• Trading price breakouts – Enter on break of key support/resistance.
  • Fading trading ranges – Sell at range highs, buy at range lows.
  • News trading – Place entry orders around forecasts/expectations.
  • Trading technical patterns – Enter on pattern confirmation.
  • Executing breakout pullback strategies – Enter on pullback to breakout point.

Entry orders enable entering new trades based on predefined technical events. This removes subjectivity and makes execution mechanical.

One Cancels Other Orders

One cancels other (OCO) orders combine two entry or exit orders, with one order canceling if the other is

How One Cancels Other Orders Work

OCO orders simultaneously place two linked entry or exit orders. When one order is filled, the other is automatically cancelled.

For example, you want to buy EUR/USD on a break of resistance at 1.1300, but if it declines you want to buy at support at 1.1200. You place a OCO order with:

  • Buy stop order at 1.1305
  • Buy limit order at 1.1195

If price breaks resistance, the buy stop is triggered and the buy limit is cancelled. If price moves down, the buy limit is triggered and the buy stop is cancelled.

OCO orders ensure either one entry or exit order is executed, but not both. They help trade range bound or uncertain markets.

Advantages of One Cancels Other Orders

  • Trade indecision – Capture breakout on either side of range.
  • Contingency planning – Secondary plan if first order fails.
  • Risk management – Close early winners and losers with OCO.
  • Hands free automation – Set automatic triggers and actions.
  • Enforces discipline – Stick to plan without intervention.

Disadvantages of One Cancels Other Orders

  • Higher commission costs – Two orders placed instead of one.
  • Increased slippage risk – Volatility when orders trigger.
  • Complex order management – More moving parts to monitor.
  • Both orders can miss – Price may not reach either level.
  • Potential over-trading – More active order placement.

When to Use One Cancels Other Orders

OCO orders allow smart trade planning for different market scenarios. Useful when you want to:

  • Capture sharp breakouts in either direction.
  • Take profit if limit hit, else cut losses if stop hit.
  • Scale out of trades at multiple predefined levels.
  • Structure advanced entry strategies with backup plans.
  • Automate trading ranges and uncertain markets.

With the right structure, OCO orders give you flexibility to place plans for various contingencies.

If Done Orders

If done (ID) orders are a 2-step order process. An ID order places a secondary “if done” order after the first order is filled.

How If Done Orders Work

The first order must be executed, then the second linked “if done” order becomes active. They allow placing multi-step trade plans.

For example, you want to buy EUR/USD on a break of 1.1300 resistance, with a profit target of 1.1400. You would place:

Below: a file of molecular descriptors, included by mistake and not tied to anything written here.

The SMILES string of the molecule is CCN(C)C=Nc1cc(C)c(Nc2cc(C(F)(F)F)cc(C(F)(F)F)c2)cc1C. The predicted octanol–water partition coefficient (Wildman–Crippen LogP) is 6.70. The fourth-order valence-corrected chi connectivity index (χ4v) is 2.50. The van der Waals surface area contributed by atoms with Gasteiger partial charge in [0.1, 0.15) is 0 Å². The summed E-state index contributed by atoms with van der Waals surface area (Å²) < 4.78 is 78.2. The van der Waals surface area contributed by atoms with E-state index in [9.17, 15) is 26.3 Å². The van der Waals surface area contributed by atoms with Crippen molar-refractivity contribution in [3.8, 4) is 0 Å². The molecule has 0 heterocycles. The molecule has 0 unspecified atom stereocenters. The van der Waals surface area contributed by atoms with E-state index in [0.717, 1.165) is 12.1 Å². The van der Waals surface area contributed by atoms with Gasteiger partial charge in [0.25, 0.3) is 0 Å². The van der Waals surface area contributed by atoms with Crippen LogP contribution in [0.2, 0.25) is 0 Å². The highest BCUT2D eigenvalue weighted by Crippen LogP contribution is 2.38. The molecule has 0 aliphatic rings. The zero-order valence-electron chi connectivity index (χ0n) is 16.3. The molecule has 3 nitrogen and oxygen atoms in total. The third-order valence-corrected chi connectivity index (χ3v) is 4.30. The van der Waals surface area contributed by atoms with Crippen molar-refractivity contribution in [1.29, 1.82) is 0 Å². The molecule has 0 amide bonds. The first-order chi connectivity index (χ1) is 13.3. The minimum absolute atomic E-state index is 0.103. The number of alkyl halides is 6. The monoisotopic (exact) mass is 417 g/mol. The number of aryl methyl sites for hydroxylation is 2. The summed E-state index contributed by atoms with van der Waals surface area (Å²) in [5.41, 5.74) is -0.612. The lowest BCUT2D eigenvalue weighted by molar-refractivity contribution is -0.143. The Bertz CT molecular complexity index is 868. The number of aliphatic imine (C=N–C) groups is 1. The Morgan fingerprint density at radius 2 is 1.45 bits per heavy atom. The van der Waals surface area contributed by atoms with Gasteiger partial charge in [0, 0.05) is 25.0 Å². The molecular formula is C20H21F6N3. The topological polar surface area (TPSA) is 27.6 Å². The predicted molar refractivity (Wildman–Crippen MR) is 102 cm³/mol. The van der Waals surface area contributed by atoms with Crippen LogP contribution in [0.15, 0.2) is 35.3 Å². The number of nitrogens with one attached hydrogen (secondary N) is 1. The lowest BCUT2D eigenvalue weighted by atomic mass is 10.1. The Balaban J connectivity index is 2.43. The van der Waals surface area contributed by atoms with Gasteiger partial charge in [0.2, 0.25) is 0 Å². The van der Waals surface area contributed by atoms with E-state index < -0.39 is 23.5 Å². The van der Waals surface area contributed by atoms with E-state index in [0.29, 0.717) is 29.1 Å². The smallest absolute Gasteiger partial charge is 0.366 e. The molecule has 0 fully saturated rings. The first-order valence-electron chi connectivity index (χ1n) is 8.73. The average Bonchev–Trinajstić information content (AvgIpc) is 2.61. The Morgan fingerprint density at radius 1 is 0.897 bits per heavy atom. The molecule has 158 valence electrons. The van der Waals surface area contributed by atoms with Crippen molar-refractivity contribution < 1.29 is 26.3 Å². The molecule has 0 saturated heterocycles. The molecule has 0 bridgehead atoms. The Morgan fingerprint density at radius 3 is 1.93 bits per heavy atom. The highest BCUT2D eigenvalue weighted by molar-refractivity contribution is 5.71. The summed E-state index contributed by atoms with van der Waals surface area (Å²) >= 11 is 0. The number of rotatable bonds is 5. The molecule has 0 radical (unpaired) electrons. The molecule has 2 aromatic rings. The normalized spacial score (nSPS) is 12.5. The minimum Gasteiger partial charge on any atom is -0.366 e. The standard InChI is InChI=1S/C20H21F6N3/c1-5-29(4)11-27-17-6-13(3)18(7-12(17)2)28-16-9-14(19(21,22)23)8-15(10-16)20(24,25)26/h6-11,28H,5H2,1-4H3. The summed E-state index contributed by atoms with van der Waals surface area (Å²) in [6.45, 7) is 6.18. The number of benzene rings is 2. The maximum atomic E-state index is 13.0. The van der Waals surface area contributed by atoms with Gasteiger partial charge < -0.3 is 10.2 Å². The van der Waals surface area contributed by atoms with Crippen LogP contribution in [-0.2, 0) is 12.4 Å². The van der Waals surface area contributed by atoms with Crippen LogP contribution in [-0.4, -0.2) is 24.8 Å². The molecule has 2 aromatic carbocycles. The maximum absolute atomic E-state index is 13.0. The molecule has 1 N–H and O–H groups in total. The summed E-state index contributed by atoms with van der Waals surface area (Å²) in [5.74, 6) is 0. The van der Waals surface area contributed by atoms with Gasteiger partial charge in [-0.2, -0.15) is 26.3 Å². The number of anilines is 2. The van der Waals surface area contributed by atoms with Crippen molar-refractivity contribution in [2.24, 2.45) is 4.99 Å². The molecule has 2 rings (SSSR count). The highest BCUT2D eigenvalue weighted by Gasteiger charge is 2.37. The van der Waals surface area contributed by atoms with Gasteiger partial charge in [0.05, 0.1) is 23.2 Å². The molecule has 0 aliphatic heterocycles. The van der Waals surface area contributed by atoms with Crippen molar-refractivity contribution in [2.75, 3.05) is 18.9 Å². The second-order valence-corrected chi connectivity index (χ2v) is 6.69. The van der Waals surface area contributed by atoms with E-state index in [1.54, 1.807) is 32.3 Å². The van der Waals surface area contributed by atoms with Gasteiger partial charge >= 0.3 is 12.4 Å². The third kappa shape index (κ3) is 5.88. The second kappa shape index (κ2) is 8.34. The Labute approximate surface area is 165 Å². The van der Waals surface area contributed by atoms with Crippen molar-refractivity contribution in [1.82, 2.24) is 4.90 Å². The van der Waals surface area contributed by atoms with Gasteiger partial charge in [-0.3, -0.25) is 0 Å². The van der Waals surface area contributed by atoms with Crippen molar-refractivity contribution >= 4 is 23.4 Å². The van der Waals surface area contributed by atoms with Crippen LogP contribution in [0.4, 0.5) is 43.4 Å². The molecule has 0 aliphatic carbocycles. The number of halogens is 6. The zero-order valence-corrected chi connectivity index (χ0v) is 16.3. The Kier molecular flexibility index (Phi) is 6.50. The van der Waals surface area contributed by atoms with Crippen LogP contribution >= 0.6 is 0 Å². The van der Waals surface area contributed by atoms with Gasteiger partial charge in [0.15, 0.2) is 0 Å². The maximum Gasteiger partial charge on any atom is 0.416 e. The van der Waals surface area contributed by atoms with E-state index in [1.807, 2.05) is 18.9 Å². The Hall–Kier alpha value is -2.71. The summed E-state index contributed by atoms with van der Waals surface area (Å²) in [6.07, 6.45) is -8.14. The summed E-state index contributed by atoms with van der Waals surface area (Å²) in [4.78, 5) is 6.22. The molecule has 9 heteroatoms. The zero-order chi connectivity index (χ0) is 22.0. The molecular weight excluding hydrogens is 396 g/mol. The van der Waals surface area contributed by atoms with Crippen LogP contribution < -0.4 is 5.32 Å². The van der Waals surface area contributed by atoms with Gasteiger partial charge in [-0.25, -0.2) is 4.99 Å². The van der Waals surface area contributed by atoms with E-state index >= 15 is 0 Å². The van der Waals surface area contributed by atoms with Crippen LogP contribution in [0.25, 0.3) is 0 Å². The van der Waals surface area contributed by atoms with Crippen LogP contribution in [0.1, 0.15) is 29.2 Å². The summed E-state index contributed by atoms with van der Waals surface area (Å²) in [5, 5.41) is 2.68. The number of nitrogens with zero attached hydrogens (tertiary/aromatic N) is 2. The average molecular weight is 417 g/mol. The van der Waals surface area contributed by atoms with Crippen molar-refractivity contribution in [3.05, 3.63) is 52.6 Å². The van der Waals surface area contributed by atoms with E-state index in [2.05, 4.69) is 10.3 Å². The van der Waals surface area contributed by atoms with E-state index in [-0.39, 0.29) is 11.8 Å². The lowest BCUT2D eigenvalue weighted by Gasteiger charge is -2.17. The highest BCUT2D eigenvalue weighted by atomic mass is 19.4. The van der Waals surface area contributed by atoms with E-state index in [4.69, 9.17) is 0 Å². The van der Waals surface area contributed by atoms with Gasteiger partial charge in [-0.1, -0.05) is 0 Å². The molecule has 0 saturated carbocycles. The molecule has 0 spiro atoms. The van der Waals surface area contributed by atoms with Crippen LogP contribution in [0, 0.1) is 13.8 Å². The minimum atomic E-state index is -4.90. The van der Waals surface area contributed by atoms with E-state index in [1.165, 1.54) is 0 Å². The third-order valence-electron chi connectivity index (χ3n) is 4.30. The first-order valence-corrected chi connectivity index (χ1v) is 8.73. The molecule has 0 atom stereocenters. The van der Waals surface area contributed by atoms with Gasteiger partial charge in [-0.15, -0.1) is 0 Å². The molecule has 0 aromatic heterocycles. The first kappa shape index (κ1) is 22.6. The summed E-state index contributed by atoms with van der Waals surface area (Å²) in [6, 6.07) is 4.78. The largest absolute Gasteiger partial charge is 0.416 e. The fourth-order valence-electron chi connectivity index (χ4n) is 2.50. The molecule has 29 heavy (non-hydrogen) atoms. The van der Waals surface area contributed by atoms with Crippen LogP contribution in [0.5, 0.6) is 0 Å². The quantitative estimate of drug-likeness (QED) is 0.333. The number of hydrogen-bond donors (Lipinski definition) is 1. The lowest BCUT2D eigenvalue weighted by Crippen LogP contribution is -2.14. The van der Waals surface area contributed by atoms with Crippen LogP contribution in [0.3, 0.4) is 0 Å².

• Primary Buy Stop order at 1.1305
  • Secondary Sell Limit ID order at 1.1400

When the buy stop triggers, the sell limit ID order becomes active to lock in profits. The secondary order only enters if the first is executed.

ID orders help traders plan out series of linked or contingent orders for advanced strategies.

Advantages of If Done Orders

  • Automate multi-step strategies – Set primary and secondary orders.
  • ** Stage entries and exits** – Plan exact order sequences.
  • Smart scaling out – Close portions of trade at various levels.
  • Manage position sizes – Pyramid/average in or out of positions.
  • ** No monitoring required** – Walk away once orders set.

Disadvantages of If Done Orders

  • Complex order management – More parts that require monitoring.
  • Increased slippage risk – Each order leg has slippage threat.
  • Need to adjust orders – As price moves, orders may need changes.
  • Secondary orders delayed – Waiting for first order can slow entries.
  • Order execution uncertainty – Each leg might not get filled.

When to Use If Done Orders

If done orders allow intricate multi-step trade execution across all markets. Useful for:

  • Breakout strategies – Stop entry, profit target, stop loss sequence.
  • Fading trading ranges – OCO buy low/sell high with profit targets.
  • Position scaling – Scale in on momentum, scale out at targets.
  • Advanced risk management – Various linked stop losses, profit targets.
  • Automating complex strategies – Contingent trade plans without monitoring.

The conditional trigger of the secondary “if done” order lets traders set up detailed trade plans across multiple steps.

Conclusion

Understanding order types is a vital skill in forex trading. The right orders allow you to precisely execute trades based on your strategy and market conditions.

Market orders provide instant execution but lack price control. Limit orders offer price precision for entries/exits within defined thresholds. Stop orders help manage risk by triggering trades automatically when price levels are hit.

Other advanced order types like OCO, ID and trailing stops allow multi-step position management. By mastering the various forex orders, you gain greater control over your trading.

The optimal order for each trade depends on factors like volatility, trend, strategy type, timeline and personal risk tolerance. With practice, traders learn to utilize the order types that best fit their trading plan.

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About Amelia Clarke